And that’s just being really dramatic and using the fifth overall pick. What if the Seahawks managed to get Robinson with the 20th pick? That’s a four-year, $15 million contract and a $2.7 million cap hit in 2023. That’s when I think it becomes really apparent that Bijan Robinson is not going to go outside of the top-14 picks: He’s WAY TOO GOOD of a value at $3 million. That’s what Jeff Wilson makes!!!
Where will Bijan Robinson go?
What makes Robinson’s draft value difficult to project isn’t necessarily his position, it’s the fact that he’s scheme/system/fit independent and if you can make the argument to put him next to Walker then you can make the argument to place him anywhere in the league. And that’s what we’re seeing play out, there are fans for every team that think, “Why not Bijan?”
Why not Bijan on the Lions, a team that loves just drafting the best player available and would give Dan Campbell an old school throwback football playing footballer? Why not the Falcons, where head coach Arthur Smith could go back to the Derrick Henry days in Tennessee that helped him get a job in Atlanta? Why not the Bears to help Justin Fields? Why not the Eagles, to replace Miles Sanders? Why not the Texans for a dangerous backfield next to Dameon Pierce? Why not the Patriots, a team losing its identity and falling behind in the AFC East for the first time in over two decades?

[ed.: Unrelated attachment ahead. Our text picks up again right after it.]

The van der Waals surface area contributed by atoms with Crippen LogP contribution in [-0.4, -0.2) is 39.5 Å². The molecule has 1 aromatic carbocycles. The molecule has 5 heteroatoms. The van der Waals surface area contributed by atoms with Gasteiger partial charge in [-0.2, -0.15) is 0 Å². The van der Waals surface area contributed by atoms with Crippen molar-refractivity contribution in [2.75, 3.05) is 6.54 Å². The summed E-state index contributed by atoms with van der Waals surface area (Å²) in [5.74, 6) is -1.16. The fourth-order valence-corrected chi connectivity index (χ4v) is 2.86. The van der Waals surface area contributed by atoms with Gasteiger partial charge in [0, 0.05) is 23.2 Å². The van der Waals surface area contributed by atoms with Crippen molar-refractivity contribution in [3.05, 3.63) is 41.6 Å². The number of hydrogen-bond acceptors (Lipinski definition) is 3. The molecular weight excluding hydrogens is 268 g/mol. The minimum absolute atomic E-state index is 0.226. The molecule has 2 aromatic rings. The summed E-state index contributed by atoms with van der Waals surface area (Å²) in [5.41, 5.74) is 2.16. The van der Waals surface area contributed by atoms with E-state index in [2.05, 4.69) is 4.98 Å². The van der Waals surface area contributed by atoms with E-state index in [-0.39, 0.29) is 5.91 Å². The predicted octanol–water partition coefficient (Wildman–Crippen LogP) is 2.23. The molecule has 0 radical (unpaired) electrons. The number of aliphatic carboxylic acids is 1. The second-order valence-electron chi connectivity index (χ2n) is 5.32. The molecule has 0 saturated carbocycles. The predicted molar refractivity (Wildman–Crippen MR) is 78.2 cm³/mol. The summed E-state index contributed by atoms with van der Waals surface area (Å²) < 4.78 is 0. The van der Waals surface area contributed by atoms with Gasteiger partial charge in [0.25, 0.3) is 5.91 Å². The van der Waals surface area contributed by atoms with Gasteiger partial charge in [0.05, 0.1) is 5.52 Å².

The Seahawks will get trashed for picking Robinson fifth overall and I could understand why because Seattle does have a list of opportunities with that pick that should not include taking a running back. If the top-four picks just ruin John and Pete’s night and then nobody is calling to trade up, is there maybe a three-percent chance that they decide to take Robinson as “best player available”? We know that Pete and John care not for what the grades say about their draft decisions, so I won’t rule it out entirely.
But if they’re going to go off-book, could the Seahawks take Jalen Carter (who I expect) and then if Robinson is available at #13, call the New York Jets (a team potentially looking for more draft capital depending on the outcome of the Aaron Rodgers trade) to get ahead of the Patriots? I would not expect that, I really wouldn’t…
I also wouldn’t be mad.
Maybe we’re always in a cult somewhere at any given time and we just don’t know it. Put me in the cult that enjoys watching football, leaving accounting to the suits and ties.